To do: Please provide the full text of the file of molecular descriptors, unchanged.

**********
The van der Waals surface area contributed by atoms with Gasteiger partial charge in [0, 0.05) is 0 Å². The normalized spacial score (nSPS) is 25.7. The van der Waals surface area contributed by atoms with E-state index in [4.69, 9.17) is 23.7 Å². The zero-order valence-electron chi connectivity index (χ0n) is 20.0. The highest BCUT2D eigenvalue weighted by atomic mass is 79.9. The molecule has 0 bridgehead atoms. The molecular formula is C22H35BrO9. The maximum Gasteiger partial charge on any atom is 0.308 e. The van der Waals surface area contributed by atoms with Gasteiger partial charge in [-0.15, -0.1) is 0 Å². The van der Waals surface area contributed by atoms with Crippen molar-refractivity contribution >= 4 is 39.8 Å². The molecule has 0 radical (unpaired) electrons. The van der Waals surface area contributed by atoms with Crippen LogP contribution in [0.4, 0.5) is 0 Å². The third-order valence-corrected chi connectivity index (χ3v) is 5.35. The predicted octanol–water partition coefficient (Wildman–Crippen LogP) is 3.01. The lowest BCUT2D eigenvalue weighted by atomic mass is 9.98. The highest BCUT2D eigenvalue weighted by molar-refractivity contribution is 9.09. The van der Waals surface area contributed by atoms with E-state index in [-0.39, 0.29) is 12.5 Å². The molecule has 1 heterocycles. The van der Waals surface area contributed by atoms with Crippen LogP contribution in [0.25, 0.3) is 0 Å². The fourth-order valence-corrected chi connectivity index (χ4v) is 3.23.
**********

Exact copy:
The van der Waals surface area contributed by atoms with Gasteiger partial charge in [0, 0.05) is 0 Å². The normalized spacial score (nSPS) is 25.7. The van der Waals surface area contributed by atoms with E-state index in [4.69, 9.17) is 23.7 Å². The zero-order valence-electron chi connectivity index (χ0n) is 20.0. The highest BCUT2D eigenvalue weighted by atomic mass is 79.9. The molecule has 0 bridgehead atoms. The molecular formula is C22H35BrO9. The maximum Gasteiger partial charge on any atom is 0.308 e. The van der Waals surface area contributed by atoms with Gasteiger partial charge in [-0.15, -0.1) is 0 Å². The van der Waals surface area contributed by atoms with Crippen molar-refractivity contribution >= 4 is 39.8 Å². The molecule has 0 radical (unpaired) electrons. The van der Waals surface area contributed by atoms with Crippen LogP contribution in [0.4, 0.5) is 0 Å². The third-order valence-corrected chi connectivity index (χ3v) is 5.35. The predicted octanol–water partition coefficient (Wildman–Crippen LogP) is 3.01. The lowest BCUT2D eigenvalue weighted by atomic mass is 9.98. The highest BCUT2D eigenvalue weighted by molar-refractivity contribution is 9.09. The van der Waals surface area contributed by atoms with E-state index in [-0.39, 0.29) is 12.5 Å². The molecule has 1 heterocycles. The van der Waals surface area contributed by atoms with Crippen LogP contribution in [0.25, 0.3) is 0 Å². The fourth-order valence-corrected chi connectivity index (χ4v) is 3.23.